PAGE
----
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    Quote Originally Posted by samanime View Post
    This site is kind of my experiment.. I was playing around with a pseudo OOCSS approach... so shaddup.


    OOCSS is one of the silliest notions out there -- completely defeats the point of using CSS in the first place; might as well go back to HTML 3.2.

    But play with it, you'll probably come to that conclusion on your own.

    Quote Originally Posted by samanime View Post
    I removed most of the useless nonsensical Wordpress stuff (like a lot of the head garbage, what's left in the head and stuff is all perfectly valid and serves a purpose).
    You missed cleaning up the href bloat

    Quote Originally Posted by samanime View Post
    The stuff you are likely referring to that isn't paragraphs are probably the things like the comment things which are in paragraphs... but there aren't really any better elements for those anyways.
    Actually, I'm referring to the tagline that should be part of the heading, the paragraphs for NOTHING inside the two div.footer, etc, etc...

    Quote Originally Posted by samanime View Post
    And where do you see nonsensical heading order?
    Oh maybe the five H4's preceeding the first H1, and the multiple H1's? Open it up in FF, go into the web developer toolbar and hit "information -> document outline" you'll see three nice big [MISSING HEADING] in red?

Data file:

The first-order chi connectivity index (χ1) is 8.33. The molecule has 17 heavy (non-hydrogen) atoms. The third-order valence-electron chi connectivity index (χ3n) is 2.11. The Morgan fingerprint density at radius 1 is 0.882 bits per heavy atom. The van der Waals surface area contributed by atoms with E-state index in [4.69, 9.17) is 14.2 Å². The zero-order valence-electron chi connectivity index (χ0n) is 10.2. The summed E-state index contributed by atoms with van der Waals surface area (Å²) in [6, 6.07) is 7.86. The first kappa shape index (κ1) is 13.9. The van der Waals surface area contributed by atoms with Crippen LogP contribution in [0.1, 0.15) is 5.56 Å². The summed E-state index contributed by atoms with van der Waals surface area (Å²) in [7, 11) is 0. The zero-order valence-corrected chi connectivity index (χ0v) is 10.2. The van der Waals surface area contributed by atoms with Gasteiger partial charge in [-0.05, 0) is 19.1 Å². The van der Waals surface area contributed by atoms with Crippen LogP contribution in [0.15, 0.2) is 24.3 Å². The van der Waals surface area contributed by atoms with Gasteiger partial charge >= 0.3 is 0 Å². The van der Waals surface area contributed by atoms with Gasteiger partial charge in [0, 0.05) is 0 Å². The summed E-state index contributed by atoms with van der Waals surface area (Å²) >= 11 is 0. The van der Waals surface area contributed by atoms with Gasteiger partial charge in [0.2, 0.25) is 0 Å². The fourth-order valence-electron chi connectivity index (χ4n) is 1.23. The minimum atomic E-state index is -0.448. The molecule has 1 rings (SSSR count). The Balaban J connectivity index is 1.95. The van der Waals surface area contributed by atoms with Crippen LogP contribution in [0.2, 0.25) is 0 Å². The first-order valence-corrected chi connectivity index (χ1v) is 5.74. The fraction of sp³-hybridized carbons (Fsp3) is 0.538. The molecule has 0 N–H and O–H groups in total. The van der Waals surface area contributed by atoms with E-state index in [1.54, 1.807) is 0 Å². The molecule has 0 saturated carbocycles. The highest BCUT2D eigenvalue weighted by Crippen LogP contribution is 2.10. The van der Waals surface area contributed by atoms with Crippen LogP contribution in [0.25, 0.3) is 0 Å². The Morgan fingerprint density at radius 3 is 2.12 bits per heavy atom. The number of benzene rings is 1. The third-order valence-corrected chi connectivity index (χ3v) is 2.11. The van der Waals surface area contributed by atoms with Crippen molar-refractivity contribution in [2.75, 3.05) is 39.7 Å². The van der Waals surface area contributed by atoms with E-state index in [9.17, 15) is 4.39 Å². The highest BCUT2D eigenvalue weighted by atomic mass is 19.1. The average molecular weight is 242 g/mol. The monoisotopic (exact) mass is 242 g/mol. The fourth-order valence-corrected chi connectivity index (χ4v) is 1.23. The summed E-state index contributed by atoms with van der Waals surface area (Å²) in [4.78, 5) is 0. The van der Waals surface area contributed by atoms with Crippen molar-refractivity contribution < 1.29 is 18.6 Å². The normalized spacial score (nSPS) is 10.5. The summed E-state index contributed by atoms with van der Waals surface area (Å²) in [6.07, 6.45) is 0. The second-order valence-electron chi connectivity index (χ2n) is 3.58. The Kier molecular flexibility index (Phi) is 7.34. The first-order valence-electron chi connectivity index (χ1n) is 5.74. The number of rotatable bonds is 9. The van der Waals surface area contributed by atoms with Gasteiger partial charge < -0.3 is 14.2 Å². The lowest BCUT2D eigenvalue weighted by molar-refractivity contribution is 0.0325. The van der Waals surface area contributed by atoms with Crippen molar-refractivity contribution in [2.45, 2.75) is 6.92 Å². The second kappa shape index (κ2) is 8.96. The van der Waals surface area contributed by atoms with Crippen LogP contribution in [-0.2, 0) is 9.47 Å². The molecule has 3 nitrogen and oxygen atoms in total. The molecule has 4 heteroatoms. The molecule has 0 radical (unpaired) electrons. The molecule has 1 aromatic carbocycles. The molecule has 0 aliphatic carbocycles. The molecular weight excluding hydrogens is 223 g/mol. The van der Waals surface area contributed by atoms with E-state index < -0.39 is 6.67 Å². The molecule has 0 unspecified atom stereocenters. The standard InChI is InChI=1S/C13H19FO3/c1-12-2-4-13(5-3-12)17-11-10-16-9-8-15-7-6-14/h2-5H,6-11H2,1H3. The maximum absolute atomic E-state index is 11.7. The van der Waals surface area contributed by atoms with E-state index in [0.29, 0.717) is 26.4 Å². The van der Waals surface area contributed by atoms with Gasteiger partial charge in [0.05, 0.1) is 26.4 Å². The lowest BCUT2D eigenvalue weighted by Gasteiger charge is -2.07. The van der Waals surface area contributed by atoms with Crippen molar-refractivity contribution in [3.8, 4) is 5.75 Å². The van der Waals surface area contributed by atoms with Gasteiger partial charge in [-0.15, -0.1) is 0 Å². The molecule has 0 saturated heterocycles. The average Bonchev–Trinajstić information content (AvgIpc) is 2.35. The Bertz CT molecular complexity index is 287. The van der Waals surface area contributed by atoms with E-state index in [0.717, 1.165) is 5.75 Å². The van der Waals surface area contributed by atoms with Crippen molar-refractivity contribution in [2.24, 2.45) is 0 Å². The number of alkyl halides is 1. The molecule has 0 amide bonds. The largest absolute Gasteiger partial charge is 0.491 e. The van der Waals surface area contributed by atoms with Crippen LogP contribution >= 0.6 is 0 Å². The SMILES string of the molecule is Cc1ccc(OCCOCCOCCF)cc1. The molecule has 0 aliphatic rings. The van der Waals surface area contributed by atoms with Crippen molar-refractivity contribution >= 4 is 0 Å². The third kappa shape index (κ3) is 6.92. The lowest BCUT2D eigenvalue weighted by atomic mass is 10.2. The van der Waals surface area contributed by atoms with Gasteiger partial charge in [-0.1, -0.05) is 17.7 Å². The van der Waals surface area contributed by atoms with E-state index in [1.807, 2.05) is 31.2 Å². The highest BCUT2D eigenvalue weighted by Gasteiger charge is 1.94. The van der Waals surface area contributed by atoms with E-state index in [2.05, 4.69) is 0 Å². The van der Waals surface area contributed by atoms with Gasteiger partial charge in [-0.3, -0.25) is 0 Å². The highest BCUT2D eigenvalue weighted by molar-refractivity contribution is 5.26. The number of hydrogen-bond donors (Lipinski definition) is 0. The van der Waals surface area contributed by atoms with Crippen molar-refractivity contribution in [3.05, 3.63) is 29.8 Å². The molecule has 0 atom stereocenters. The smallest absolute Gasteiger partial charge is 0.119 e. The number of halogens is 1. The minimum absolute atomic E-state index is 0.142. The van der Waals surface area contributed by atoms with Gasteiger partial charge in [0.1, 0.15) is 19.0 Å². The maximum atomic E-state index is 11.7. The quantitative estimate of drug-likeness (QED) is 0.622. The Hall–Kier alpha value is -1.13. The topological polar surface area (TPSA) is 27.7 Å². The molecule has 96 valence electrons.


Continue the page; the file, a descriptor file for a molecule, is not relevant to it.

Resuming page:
Assuming that isn't broken in FF 3.6+ as well -- it's one of the two handiest bits of the web dev toolbar; the other being the "document size" tool that's broken in anything higher than 3.5.x.

    For example, your first two paragraphs on the page I'd have as a H1 and a small tag, probably with a small inside the small where you're using a classed div....
    Code:
    <h1>
      <a href="http://xazure.net">Xazure</a><br />
      <small>
        a blog by <span>C</span>hristian <span>S</span>nodgrass<br />
        <small>
          about programming, web and game design, and everything else
        </small>
      </small>
    </h1>
    The quintet of H4 would then easily be dropped to being H2 and the two h1's dropped to H2, the H2 dropped to H3... giving you a "proper" and non-broken heading order -- though I'd consider seeing if I could force it into a content FIRST layout and move the less relevant sidebar stuff after the main content area.

    Though I've never been a big fan of the massive impersonal space wasting "WELCOME" headers... but that's me...

    Otherwise all of those h4 should be h1 and that makes no sense at all unless you go for the HTML 5 thing and add a slew of pointless "section" or "article" tags to "reset the counter" on using them.

    Basically you have:
    Code:
    H1 [Missing Heading]
    	H2 [Missing Heading]
    		H3 [Missing Heading]
    			H4 Recent News
    			H4 Recent Tips & Snippets
    			H4 Recent Project Posts
    			H4 Recent Recent Lessons
    			H4 EmpireAvenue - Pretty Neat
    H1 Welcome
    H1 Latest Posts
    	H2 Xazure Code Demo Plugin
    	H2 Three Column Layout with Divider without Images
    	H2 Changing WordPress Template with template_include